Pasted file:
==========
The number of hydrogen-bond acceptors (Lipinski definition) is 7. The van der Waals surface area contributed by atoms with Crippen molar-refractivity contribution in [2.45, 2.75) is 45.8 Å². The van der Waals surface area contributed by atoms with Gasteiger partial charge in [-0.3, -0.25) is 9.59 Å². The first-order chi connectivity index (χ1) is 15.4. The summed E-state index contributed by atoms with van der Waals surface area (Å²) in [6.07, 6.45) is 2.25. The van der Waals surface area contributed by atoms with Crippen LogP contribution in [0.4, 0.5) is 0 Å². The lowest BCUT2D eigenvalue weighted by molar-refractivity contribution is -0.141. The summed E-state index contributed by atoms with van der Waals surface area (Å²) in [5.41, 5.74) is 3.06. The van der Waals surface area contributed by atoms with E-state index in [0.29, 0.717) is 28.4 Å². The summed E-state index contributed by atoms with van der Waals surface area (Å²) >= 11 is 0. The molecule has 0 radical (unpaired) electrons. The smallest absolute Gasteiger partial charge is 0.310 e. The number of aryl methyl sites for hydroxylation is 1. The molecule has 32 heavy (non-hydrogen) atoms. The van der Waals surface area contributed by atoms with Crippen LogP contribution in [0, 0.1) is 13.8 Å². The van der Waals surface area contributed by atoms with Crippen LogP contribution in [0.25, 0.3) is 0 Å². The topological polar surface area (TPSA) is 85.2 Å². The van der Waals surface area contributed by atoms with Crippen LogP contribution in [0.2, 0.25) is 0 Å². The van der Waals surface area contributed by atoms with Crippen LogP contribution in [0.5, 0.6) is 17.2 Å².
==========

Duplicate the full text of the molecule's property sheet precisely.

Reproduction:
The number of hydrogen-bond acceptors (Lipinski definition) is 7. The van der Waals surface area contributed by atoms with Crippen molar-refractivity contribution in [2.45, 2.75) is 45.8 Å². The van der Waals surface area contributed by atoms with Gasteiger partial charge in [-0.3, -0.25) is 9.59 Å². The first-order chi connectivity index (χ1) is 15.4. The summed E-state index contributed by atoms with van der Waals surface area (Å²) in [6.07, 6.45) is 2.25. The van der Waals surface area contributed by atoms with Crippen LogP contribution in [0.4, 0.5) is 0 Å². The lowest BCUT2D eigenvalue weighted by molar-refractivity contribution is -0.141. The summed E-state index contributed by atoms with van der Waals surface area (Å²) in [5.41, 5.74) is 3.06. The van der Waals surface area contributed by atoms with E-state index in [0.29, 0.717) is 28.4 Å². The summed E-state index contributed by atoms with van der Waals surface area (Å²) >= 11 is 0. The molecule has 0 radical (unpaired) electrons. The smallest absolute Gasteiger partial charge is 0.310 e. The number of aryl methyl sites for hydroxylation is 1. The molecule has 32 heavy (non-hydrogen) atoms. The van der Waals surface area contributed by atoms with Crippen LogP contribution in [0, 0.1) is 13.8 Å². The van der Waals surface area contributed by atoms with Crippen LogP contribution in [0.25, 0.3) is 0 Å². The topological polar surface area (TPSA) is 85.2 Å². The van der Waals surface area contributed by atoms with Crippen LogP contribution in [0.2, 0.25) is 0 Å². The van der Waals surface area contributed by atoms with Crippen LogP contribution in [0.5, 0.6) is 17.2 Å².